Look at the attacker's DAMAGE value, plus any bonuses from attribute icons card text or kaiju abilities. Compare that with the defender's TOUGHNESS value, plus any modifiers. Deal damage to the defender equal to the total damage - toughness.
If the defender takes damage, they also put a FURY token on their team card. Hitting kaiju enough will drive them to the point of using their RAGE ATTACK - so be careful!
Initiative no passes to the player who did not have it, and combat continues until both players pass in succession. (That is, until neither player wishes to or cannot play another damage card.)
Cards played are left face-up next to each character, so that it is obvious how much FEROCITY, AGILITY and POWER has already been used in this fight. Remember - if you cannot afford a card it becomes a BLUFF, and does nothing! Use your resources wisely!
When combat ends, both players discard any remaining cards they wish, and then draw back up to a combat hand of 5 cards. If your combat deck has fewer than 5 cards in it, draw all of the remaining cards, then shuffle your combat discard pile to form a new deck, and continue drawing until you have 5 combat cards in hand.
Since drawing new cards happens at the end of each combat, it is possible to begin a combat with more than 5 cards (due to ROAR, for example) or less than 5 (responding to an AMBUSH, for example.)
In some situations, you might have a Team Fight - where multiple characters enter on one or both sides of the combat. These play out just like normal fights, with just a few differences:
Whenever a character is dealt damage, put a number of Damage Tokens onto that character's card to indicate the damage. These tokens may be healed by a variety of effects - usually 1 is healed if a character spends an entire turn without entering the Active area. (where fights occur!)
If a character takes damage equal to or greater than their FORTITUDE (including the team's Fortitude Bonus, which is usually +2) that character is Knocked Out (KO'd.) Remove that character from the game, and give 5 GLORY to the player who dealt the final blow. (In a friendly game, just hand the KO'd character card to your opponent, to record the GLORY.)
Whenever a character is damaged by an attack, that character's team gains 1 Fury Token. Place this on the team card (or to the side, if you are using the imaginary default team card.) and try to accumulate enough to activate a RAGE ATTACK! Note that a high team fury means that your team will need to be hit many times before activating your powerful rage attack, while a low team fury means you'll activate your rage attack more quickly.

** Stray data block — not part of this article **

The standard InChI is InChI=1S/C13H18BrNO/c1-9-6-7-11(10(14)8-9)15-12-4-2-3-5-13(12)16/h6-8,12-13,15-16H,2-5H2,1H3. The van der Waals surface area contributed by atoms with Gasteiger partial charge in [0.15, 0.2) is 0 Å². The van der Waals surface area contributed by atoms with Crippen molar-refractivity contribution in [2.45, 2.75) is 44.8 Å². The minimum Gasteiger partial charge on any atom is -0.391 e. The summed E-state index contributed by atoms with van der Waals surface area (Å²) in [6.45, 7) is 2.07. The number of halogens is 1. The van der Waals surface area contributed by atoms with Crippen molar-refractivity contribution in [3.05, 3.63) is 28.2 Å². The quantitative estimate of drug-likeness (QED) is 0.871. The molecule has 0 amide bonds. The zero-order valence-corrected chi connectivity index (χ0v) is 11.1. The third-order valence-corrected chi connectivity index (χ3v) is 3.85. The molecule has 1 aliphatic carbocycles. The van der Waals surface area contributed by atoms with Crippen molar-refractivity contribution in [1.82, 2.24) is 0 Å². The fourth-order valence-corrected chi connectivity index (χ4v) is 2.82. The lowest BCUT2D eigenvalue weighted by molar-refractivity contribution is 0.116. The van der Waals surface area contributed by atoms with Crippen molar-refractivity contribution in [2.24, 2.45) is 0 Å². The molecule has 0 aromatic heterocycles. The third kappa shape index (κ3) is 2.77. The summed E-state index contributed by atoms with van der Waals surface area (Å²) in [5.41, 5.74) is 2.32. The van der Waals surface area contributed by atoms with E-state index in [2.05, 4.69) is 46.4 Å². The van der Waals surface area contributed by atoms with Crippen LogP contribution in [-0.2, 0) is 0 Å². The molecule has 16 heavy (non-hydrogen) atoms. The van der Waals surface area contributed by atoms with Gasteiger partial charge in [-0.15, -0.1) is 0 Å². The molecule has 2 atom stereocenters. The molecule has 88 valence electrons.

When your team has accumulated 10 Fury (or whatever is specified on your Team Card) - you may activate your Rage Attack. This may be done at the start of combat, or between attacks. Rage Attacks do the following:
Rage attacks are great for dealing additional damage, beating up a team of attackers, or just getting yourself out of a bad combat situation. Certain teams rely more or less on Rage Attacks - and in the future there will be Combat Events and Team Cards which give access to new specific Rage Attacks.
IMPORTANT! We've found that “forgetting to gain fury when damaged” is the #1 most overlooked rule in the game. And without Fury (and the rage attacks they trigger) games can sometimes drag on for far too long. So to combat this problem, we've added in the “fury stealing” rule. It reads as follows:
“If a player does not add fury when damaged, then their opponent may gain that fury instead.”
To be fair about this rule, you need to give your opponent ample time to forget - you can't just claim they've forgotten 1 second after cards are revealed! The best time to steal their fury would be when you have both played your next combat cards, but before you reveal them.
Remember that the goal of this rule is to help everyone to remember to gain fury properly! If a player is using this rule outside of this spirit, a judge may deem the steal to be illegal, at the judge's discretion.
Each kaiju has a special ability printed on the back of their card. It is the responsibility of that kaiju's owner to make certain that those abilities are respected during the game. Kaiju abilities are “stronger” than regular card abilities - so if a kaiju's rule text conflicts with another card's rule text - the kaiju ability wins.
The Team Card “from the deep” can make specific characters “immune” to kaiju abilities. This prevents any active use of abilites toward that character, and allows that character to ignore all effects of kaiju abilities - such as +1 damage with “PUNCH” attacks. Abilities which affect one's self, such as EVO Eira's transformation, or Giraffish / Loodicriz's “self revive” are not cancelled, as they do not affect the immune character.
Attribute key words are printed on the front of each character, immediately under their name. These represent the physical characteristics of the character which influence & enhance the combat cards they use in battle.